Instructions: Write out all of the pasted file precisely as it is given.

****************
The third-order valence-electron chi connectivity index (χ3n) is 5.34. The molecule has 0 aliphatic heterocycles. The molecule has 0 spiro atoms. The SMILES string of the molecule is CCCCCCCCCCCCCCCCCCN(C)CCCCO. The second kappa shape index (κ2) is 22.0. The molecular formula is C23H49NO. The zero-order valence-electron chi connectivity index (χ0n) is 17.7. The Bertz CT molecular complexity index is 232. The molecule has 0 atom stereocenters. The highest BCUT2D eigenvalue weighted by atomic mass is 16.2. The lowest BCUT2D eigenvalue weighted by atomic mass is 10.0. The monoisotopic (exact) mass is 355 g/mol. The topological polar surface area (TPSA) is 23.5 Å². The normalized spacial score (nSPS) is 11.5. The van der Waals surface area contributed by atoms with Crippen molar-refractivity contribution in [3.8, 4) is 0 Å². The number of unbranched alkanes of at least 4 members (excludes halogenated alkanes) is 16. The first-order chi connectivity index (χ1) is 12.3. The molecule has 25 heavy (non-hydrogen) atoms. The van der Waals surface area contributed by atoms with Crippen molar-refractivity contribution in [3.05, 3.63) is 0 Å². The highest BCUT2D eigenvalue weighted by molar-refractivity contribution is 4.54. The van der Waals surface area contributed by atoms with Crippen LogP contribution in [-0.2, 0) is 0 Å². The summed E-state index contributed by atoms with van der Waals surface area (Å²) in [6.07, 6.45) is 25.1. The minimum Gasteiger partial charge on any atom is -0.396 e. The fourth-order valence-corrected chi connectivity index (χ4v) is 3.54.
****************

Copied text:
The third-order valence-electron chi connectivity index (χ3n) is 5.34. The molecule has 0 aliphatic heterocycles. The molecule has 0 spiro atoms. The SMILES string of the molecule is CCCCCCCCCCCCCCCCCCN(C)CCCCO. The second kappa shape index (κ2) is 22.0. The molecular formula is C23H49NO. The zero-order valence-electron chi connectivity index (χ0n) is 17.7. The Bertz CT molecular complexity index is 232. The molecule has 0 atom stereocenters. The highest BCUT2D eigenvalue weighted by atomic mass is 16.2. The lowest BCUT2D eigenvalue weighted by atomic mass is 10.0. The monoisotopic (exact) mass is 355 g/mol. The topological polar surface area (TPSA) is 23.5 Å². The normalized spacial score (nSPS) is 11.5. The van der Waals surface area contributed by atoms with Crippen molar-refractivity contribution in [3.8, 4) is 0 Å². The number of unbranched alkanes of at least 4 members (excludes halogenated alkanes) is 16. The first-order chi connectivity index (χ1) is 12.3. The molecule has 25 heavy (non-hydrogen) atoms. The van der Waals surface area contributed by atoms with Crippen molar-refractivity contribution in [3.05, 3.63) is 0 Å². The highest BCUT2D eigenvalue weighted by molar-refractivity contribution is 4.54. The van der Waals surface area contributed by atoms with Crippen LogP contribution in [-0.2, 0) is 0 Å². The summed E-state index contributed by atoms with van der Waals surface area (Å²) in [6.07, 6.45) is 25.1. The minimum Gasteiger partial charge on any atom is -0.396 e. The fourth-order valence-corrected chi connectivity index (χ4v) is 3.54.